Snow Measurement Field School
Location: Woodstock, NH
- Carrie Vuyovich / NASA Goddard Space Flight Center
- Elias Deeb / Cold Regions Research and Engineering Laboratory
- Alexandre Langlois / Universite de Sherbrooke
- Nick Rutter / Northumbria University
- McKenzie Skiles / University of Utah
Snow Measurement Field School
January 6 - 9, 2020
AMC Highland Center in Bretton Woods, NH
5:00 p.m. EDT on September 15, 2019
- CUAHSI Member - Student: $1,100
- Non-CUAHSI Member - Student: $1,150
- CUAHSI Member - Professional: $1,200
- Non-CUAHSI Member - Professional: $1,250
Snow covers a large portion of the Earth’s mid- and high-latitude land surface for extended periods every year. For humans, the precipitation that accumulates in mountains and forests in the form of snow is crucial, providing water to about 2 billion people on Earth (Barnett et al., 2007; Mankin et al., 2015). It is equally important for virtually all humans in the way it regulates essential climate processes through the snow albedo effect (Kellogg, 1973; Groisman et al., 1994; Lemke et al., 2007) and through its superb insulating properties (Goodrich, 1982; Mellor, 1964; Sturm et al., 1997). Quite simply, any change in global snow quality or quantity is likely to have serious climatic and societal consequences for all of us (Barnett et al., 2005; Mankin et al., 2015; NASA, 2016; Sturm et al., 2017).
Accurate snowpack property measurements are needed as ground truth for remotely sensed data, as input for hydrological models, as input to ecological models, and as data when making avalanche forecasts. There are two reasons a scientist needs to know how to make these measurements: First, because they will during their career collect and use field data for their own research purposes and should understand the spatial and temporal relevance of the data. Second, because they are likely to use snowpack data from field practitioners or agency sources and need to understand the accuracy and the richness of the data they are using.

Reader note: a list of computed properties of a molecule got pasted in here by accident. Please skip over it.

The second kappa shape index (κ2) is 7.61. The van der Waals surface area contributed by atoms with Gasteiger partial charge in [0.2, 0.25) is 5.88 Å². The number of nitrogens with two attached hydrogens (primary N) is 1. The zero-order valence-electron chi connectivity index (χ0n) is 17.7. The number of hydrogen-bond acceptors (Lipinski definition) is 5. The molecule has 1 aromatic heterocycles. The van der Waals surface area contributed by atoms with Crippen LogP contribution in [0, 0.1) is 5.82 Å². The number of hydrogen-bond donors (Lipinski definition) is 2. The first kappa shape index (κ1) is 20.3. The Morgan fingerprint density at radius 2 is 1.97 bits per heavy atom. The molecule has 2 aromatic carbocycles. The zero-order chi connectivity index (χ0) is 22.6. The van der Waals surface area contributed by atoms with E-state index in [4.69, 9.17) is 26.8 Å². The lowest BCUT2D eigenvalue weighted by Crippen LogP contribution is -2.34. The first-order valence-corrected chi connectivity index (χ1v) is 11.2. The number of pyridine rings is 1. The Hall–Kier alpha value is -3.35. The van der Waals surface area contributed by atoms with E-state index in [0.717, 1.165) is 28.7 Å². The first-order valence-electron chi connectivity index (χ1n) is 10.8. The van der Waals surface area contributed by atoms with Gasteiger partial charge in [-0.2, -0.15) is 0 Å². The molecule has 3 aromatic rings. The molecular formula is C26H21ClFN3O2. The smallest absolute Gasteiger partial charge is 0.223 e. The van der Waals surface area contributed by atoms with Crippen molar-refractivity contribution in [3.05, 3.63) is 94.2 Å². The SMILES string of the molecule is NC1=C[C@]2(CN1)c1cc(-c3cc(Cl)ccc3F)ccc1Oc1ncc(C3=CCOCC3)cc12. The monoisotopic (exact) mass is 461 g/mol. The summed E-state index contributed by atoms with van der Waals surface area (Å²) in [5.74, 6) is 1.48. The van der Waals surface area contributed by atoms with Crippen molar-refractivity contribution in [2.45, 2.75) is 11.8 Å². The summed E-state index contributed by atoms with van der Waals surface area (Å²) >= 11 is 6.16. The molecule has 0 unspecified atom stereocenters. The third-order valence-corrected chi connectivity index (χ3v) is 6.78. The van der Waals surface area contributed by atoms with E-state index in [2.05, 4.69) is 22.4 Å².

The curriculum assumes little prior knowledge and experience on the part of the students, and begins with field and snow safety, then progresses to simple but critical snow measurements like depth, density, and snow water equivalent. Sampling schemes (including time/money constraints) are discussed. The students are divided into teams and paired with an instructor, then tasked with making field measurements that simulate what would be required in actual field campaigns. There is a specialized measurement technique day where students will cycle through stations intended for students to get hands on experience with these instruments (including a snow micropenetromter (SMP), snow conductivity instruments, mobile radar system, near infrared camera, field spectrometer, and drones). Daylight hours are spent almost entirely out in the snow, but in the evenings students work collectively to produce secondary products and presentations based on the field results, and to participate in discussions about field measurements, handling of data, and the use of more advanced instruments.
Eligibility and Requirements
The course is aimed at undergraduate and graduate students, post-docs, professionals and senior scientists, modelers and remote sensers that will make snow measurements as part of their research, or use snowpack data in their research. There are no required prerequisites, but students should be physically able to spend days outside being active in the snow.